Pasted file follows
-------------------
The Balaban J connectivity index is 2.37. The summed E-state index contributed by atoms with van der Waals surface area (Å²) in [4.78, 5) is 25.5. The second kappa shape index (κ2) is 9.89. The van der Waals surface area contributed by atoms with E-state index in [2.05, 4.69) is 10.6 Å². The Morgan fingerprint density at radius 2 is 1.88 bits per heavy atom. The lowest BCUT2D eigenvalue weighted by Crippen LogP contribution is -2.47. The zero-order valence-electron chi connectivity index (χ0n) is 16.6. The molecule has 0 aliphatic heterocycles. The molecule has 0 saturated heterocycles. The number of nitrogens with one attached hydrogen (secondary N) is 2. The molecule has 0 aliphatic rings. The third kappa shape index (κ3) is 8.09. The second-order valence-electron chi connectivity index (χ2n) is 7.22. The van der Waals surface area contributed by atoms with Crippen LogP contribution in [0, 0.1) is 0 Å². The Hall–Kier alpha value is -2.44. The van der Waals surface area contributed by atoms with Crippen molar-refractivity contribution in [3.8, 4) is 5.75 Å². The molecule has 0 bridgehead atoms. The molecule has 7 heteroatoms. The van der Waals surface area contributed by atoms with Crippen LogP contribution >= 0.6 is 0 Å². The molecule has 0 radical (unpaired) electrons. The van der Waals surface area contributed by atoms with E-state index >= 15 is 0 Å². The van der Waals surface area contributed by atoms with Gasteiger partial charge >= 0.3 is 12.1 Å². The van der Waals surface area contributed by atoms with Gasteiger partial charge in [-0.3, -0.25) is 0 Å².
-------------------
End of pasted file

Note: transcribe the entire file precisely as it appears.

The Balaban J connectivity index is 2.37. The summed E-state index contributed by atoms with van der Waals surface area (Å²) in [4.78, 5) is 25.5. The second kappa shape index (κ2) is 9.89. The van der Waals surface area contributed by atoms with E-state index in [2.05, 4.69) is 10.6 Å². The Morgan fingerprint density at radius 2 is 1.88 bits per heavy atom. The lowest BCUT2D eigenvalue weighted by Crippen LogP contribution is -2.47. The zero-order valence-electron chi connectivity index (χ0n) is 16.6. The molecule has 0 aliphatic heterocycles. The molecule has 0 saturated heterocycles. The number of nitrogens with one attached hydrogen (secondary N) is 2. The molecule has 0 aliphatic rings. The third kappa shape index (κ3) is 8.09. The second-order valence-electron chi connectivity index (χ2n) is 7.22. The van der Waals surface area contributed by atoms with Crippen LogP contribution in [0, 0.1) is 0 Å². The Hall–Kier alpha value is -2.44. The van der Waals surface area contributed by atoms with Crippen molar-refractivity contribution in [3.8, 4) is 5.75 Å². The molecule has 0 bridgehead atoms. The molecule has 7 heteroatoms. The van der Waals surface area contributed by atoms with Crippen LogP contribution >= 0.6 is 0 Å². The molecule has 0 radical (unpaired) electrons. The van der Waals surface area contributed by atoms with E-state index >= 15 is 0 Å². The van der Waals surface area contributed by atoms with Gasteiger partial charge >= 0.3 is 12.1 Å². The van der Waals surface area contributed by atoms with Gasteiger partial charge in [-0.3, -0.25) is 0 Å².